Referendum in Autumn 2014 – Salmond says days of Westminster calling the shots are over


By G.A.Ponsonby 
First Minister Alex Salmond has announced that the independence referendum is to be held in the Autumn of 2014.
In a surprise announcement Mr Salmond claimed that the ballot would be the most important decision that Scotland has made in 300 years.

Speaking on BBC Scotland, Mr Salmond called on the UK Government to show sense and stop interfering in Scotland’s democratic process by “trying to pull the strings behind the scenes”.

He said holding the referendum in the latter half of 2014 will allow people to “hear all the arguments” and added: “This has to be a referendum that is made in Scotland.”

“I think the Westminster parties have got to start understanding – all Westminster politicians – that this has to be a referendum made, built, and run in Scotland,” Mr Salmond said.

“The mandate the SNP has to hold this referendum is unanswerable. That is the political reality.” he added.

The announcement of the date of the referendum came on the same day as Scottish Secretary of State Michael Moore laid out conditions the Tory/Lib Dem coalition claim need to be met before they will sanction any ballot.  Mr Moore was still speaking when Mr Salmond informed SKY News of his intention to hold the referendum in 2014.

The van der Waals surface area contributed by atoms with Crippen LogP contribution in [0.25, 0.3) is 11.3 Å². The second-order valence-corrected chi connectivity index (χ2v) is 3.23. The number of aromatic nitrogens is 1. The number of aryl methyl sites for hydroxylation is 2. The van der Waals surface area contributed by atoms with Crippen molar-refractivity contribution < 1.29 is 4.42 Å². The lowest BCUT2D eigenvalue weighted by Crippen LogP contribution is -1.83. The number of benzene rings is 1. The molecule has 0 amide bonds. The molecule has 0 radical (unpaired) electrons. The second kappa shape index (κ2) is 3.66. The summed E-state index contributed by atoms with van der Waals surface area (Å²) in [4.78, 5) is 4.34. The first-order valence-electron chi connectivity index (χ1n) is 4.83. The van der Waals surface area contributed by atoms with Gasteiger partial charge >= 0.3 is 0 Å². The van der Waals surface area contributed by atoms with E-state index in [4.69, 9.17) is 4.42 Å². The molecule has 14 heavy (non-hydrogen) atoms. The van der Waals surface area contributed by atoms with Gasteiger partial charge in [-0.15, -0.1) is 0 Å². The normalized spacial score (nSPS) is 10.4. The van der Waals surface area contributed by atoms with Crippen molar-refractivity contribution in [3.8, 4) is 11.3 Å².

Speaking in the House of Commons Lib Dem Moore confirmed that the consultative draft document the coalition cabinet had prepared on their referendum proposals had specifically not set any timetable.  The Lib Dem MP also claimed that any referendum, without Westminster approval, would be illegal and that people outwith Scotland should be consulted on the referendum process.

However, Mr Salmond’s announcement of a date for the referendum now looks to have wrong-footed the UK coalition who have pledged a three month consultation before they formalise any proposals.  It also removes the claims of ‘uncertainty’ made by opponents of independence and will leave the UK Government and Labour open to their own attacks should they now seek to prevaricate for three months.

The move by the Scottish Government is the latest in a series of manoeuvres by both sides since David Cameron’s dramatic attempt at grabbing control of the referendum.

Mr Cameron’s intervention has caused a split amongst some in the anti-independence camp with senior Labour figures, including Henry McLeish and Malcolm Chisholm, labelling it “ignorant” and “mad meddling”. 

However new Scottish Labour leader Johann Lamont welcomed the Tory leader’s move and said that if the proposal helped clarify the legal position then she welcomed it, “I think if that’s what’s been offered that would be helpful” she said.